I have 360 friends on facebook, and, as expected, the distribution of their birthdays is not uniform at all. I have one day with that has 9 friends with the same birthday. So, given that some days are more likely for a birthday, I’m assuming the number of 23 is an upperbound.

The figure 9 sounded unlikely, so I ran the following computation:

extreme=rep(0,360)
for (t in 1:10^5){
  i=max(diff((1:360)[!duplicated(sort(sample(1:365,360,rep=TRUE)))]))
  extreme[i]=extreme[i]+1
  }
extreme=extreme/10^5
barplot(extreme,xlim=c(0,30),names=1:360)

whose output shown on the above graph. (Actually, I must confess I first forgot the sort in the code, which led me to then believe that 9 was one of the most likely values and post it on Cross Validated! The error was eventually picked by one administrator. I should know better than trust my own R code!) According to this simulation, observing 9 or more people having the same birthdate has an approximate probability of 0.00032… Indeed, fairly unlikely!

Incidentally, this question led me to uncover how to print the above on this webpage. And to learn from the X’idated moderator whuber the use of tabulate. Which avoids the above loop:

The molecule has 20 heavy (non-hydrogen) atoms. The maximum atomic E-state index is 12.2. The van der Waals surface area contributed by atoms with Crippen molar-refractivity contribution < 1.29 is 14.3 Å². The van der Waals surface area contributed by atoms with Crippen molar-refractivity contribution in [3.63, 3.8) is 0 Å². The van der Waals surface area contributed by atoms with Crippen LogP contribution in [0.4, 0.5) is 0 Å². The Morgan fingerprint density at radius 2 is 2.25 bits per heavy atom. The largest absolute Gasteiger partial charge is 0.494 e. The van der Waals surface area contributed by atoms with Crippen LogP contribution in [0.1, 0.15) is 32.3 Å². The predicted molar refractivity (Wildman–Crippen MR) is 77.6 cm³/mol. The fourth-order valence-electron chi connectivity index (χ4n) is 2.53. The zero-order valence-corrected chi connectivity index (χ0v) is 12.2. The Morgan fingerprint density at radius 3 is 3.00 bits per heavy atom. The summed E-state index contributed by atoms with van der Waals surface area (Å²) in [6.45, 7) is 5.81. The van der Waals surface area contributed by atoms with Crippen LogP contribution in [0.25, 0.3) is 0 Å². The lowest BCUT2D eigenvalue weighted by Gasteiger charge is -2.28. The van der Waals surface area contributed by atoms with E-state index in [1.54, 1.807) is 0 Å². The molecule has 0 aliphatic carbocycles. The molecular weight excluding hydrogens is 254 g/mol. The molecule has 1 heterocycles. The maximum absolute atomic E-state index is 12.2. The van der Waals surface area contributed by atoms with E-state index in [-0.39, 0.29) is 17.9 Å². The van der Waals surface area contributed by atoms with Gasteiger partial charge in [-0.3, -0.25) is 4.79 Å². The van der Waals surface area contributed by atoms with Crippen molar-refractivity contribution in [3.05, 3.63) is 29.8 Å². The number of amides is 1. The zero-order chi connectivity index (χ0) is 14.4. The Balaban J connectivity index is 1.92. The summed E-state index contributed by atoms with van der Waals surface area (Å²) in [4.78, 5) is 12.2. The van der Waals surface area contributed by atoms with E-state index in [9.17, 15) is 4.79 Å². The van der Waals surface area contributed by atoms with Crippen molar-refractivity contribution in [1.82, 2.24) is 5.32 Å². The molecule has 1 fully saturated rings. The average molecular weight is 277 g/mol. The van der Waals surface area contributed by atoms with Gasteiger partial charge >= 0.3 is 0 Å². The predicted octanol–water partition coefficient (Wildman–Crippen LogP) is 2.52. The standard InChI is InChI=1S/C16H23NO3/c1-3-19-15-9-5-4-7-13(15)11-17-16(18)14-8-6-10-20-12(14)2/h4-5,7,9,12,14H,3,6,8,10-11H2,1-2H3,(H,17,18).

> system.time(test(10^5)) #my code above
user  system elapsed
26.230   0.028  26.411
> system.time(table(replicate(10^5, max(tabulate(sample(1:365,360,rep=TRUE))))))
user  system elapsed
5.708   0.044   5.762

[weak] information paradox

Posted in pictures, Running, Statistics, University life with tags , , , , , , on December 2, 2011 by xi'an

While (still!) looking at questions on Cross Validated on Saturday morning, just before going out for a chilly run in the park, I noticed an interesting question about a light bulb problem. Once you get the story out of the way, it boils down to the fact that, when comparing two binomial probabilities, p1 and p2, based on a Bernoulli sample of size n, and when selecting the MAP probability, having either n=2k-1 or n=2k observations lead to the same (frequentist) probability of making the right choice. The details are provided in my answers here and there. It is a rather simple combinatoric proof, once you have the starting identity [W. Feller, An Introduction to Probability Theory and Its Applications, vol. 1, 1968, [II.8], eqn (8.6)]

{2k-1 \choose i-1} + {2k-1 \choose i} = {2k \choose i}

but I wonder if there exists a more statistical explanation to this weak information paradox…